This figure represents a typical a process flow diagram (PFD) of an Internal Gasification Combined Cycle (IGCC) power plant technology featuring an oxygen‐blown, entrained‐flow, refractory lined gasifier with continuous slag removal. Different types of gasifiers can be used in an IGCC plant depending on factors such as fuel type, size of fuel type, ash and moisture content of fuel etc. Apart from different types of gasifiers, different types of gasification processes can be employed in an IGCC plant. These IGCC power plants can be designed to use a range of coal types. Sometimes there might be some limitations of the sulphur content of coal to be used as gasification fuel. The feed can even include the petcoke (petroleum coke) or sometimes biomass.
As shown in the process flow diagram, the coal is first slurried with water and fed to the first stage of the gasifier. Oxygen with a purity of 95% is provided from the Air Separation Unit (ASU) and the coal is partially combusted to maintain a temperature of 1370 °C. Raw fuel gas is produced as the coal chemically reacts with oxygen and steam. The melted ash at the bottom of the vessel is removed while the raw gas is moves to the second gasification stage where this gas reacts with additional coal/water slurry undergoes devolatilization, pyrolysis and partial gasification in order to enhance the raw gas heating value and cool it down as the evaporation of water and endothermic reactions cause the temperature to be reduced. The raw syngas exits the second stage of the gasifier at temperature of 1038 °C and is further cooled in a fire tube boiler, producing high pressure (110 bar) saturated steam. The temperature and pressure values indicated here are for a specific gasifier type and gasification process type and will change according to the process and fuel used.
The gas cleanup system consists of a metallic candle filter system for the removal of fly ash and remaining char particles that are recycled back to the first stage of the gasifier for gasification of residual carbon. In order to achieve the low design values of SO2 emissions, high degree of H2S and COS removal are required in the acid gas removal system (AGR Unit). Implying the necessity to hydrolyse COS. Before the removal of H2S, sour gas is cooled in possibly multiple heat exchangers. The cooled fuel gas is then passed through the conventional H2S removal unit consisting of an absorber column with MDEA solvent. Sulphur is recovered to a purity of 99.99% in a Clausplant. After sulfur recovery the syngas is ready to be combusted for power generation.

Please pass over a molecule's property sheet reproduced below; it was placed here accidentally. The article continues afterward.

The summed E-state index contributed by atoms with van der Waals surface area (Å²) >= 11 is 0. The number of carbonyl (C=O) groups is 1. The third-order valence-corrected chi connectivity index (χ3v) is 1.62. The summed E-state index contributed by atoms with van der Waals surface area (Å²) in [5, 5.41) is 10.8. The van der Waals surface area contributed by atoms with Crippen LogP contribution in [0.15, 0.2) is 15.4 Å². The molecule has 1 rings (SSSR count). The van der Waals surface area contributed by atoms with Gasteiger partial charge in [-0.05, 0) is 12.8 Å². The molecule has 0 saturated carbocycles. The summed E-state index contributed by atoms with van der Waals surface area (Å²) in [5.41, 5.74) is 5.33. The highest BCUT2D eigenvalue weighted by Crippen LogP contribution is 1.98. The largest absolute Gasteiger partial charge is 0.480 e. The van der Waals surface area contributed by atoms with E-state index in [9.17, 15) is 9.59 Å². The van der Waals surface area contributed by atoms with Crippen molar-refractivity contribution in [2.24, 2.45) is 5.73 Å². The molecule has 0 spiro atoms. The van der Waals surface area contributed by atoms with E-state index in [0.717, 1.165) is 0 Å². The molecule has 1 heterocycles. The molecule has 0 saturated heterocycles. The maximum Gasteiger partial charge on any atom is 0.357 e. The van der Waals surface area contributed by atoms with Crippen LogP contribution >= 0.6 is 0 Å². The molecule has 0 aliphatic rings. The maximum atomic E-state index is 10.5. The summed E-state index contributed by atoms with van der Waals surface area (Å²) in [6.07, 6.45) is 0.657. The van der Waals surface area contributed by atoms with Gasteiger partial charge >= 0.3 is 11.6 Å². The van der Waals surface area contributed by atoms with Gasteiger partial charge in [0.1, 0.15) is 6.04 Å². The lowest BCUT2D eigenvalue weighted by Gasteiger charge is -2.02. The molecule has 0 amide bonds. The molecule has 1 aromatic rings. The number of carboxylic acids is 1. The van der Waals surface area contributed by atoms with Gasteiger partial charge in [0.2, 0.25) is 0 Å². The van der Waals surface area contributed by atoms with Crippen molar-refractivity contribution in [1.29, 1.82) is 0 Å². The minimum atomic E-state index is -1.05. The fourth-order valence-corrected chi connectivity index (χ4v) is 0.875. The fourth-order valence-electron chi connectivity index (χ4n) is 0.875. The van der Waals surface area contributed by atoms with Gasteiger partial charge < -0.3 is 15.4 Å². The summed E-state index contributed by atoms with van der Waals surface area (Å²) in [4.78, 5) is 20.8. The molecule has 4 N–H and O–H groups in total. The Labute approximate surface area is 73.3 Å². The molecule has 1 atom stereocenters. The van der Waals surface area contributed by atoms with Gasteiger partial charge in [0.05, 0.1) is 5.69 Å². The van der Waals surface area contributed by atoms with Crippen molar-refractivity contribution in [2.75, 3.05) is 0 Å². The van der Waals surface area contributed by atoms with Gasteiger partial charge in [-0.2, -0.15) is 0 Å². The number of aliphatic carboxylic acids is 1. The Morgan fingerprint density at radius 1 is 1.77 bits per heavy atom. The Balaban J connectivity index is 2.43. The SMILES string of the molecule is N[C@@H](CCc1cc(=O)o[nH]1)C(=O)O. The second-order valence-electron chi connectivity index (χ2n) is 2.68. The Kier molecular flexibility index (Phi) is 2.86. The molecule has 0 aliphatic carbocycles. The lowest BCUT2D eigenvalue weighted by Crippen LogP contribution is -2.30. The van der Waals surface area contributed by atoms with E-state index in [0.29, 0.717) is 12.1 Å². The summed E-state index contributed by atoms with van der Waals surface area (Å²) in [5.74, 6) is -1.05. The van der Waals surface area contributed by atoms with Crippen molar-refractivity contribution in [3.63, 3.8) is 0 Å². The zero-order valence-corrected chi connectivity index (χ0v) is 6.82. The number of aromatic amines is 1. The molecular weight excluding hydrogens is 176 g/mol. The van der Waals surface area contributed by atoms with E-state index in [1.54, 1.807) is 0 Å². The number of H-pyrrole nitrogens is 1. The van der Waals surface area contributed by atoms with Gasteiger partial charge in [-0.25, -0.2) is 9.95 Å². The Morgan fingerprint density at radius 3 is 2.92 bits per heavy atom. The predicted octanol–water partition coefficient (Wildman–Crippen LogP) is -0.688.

For NOx emission control purposes, the syngas is pre‐heated and saturated before it can go to combustor. The combustor can be based on single fuel or dual fuel operation. Dual fuel operation burns syngas and oil, where oil is used during start‐up. Hot gases from the cobustor, enter the gas turbine which is connected to power generator. This is where the actual power generation takes place. The flue gas from the gas turbine is mixed with HP steam generated in fuel gas cooler and these gases are sent to Heat Recovery Steam Generator (HRSG). HRSG uses the residual heat from gases to produce steam which then goes to a steam turbine and generates more power. The Heat Recovery Steam Generator (HRSG) is used to provide maximum super-heating and re-heating temperature. Flue gases from the HRSG are vented through a flue gas stack.
Following table represents composition of syngas produced after gasification in an IGCC power plant.
Table 1: Sample composition of syngas from Entrained Bed IGCC Plant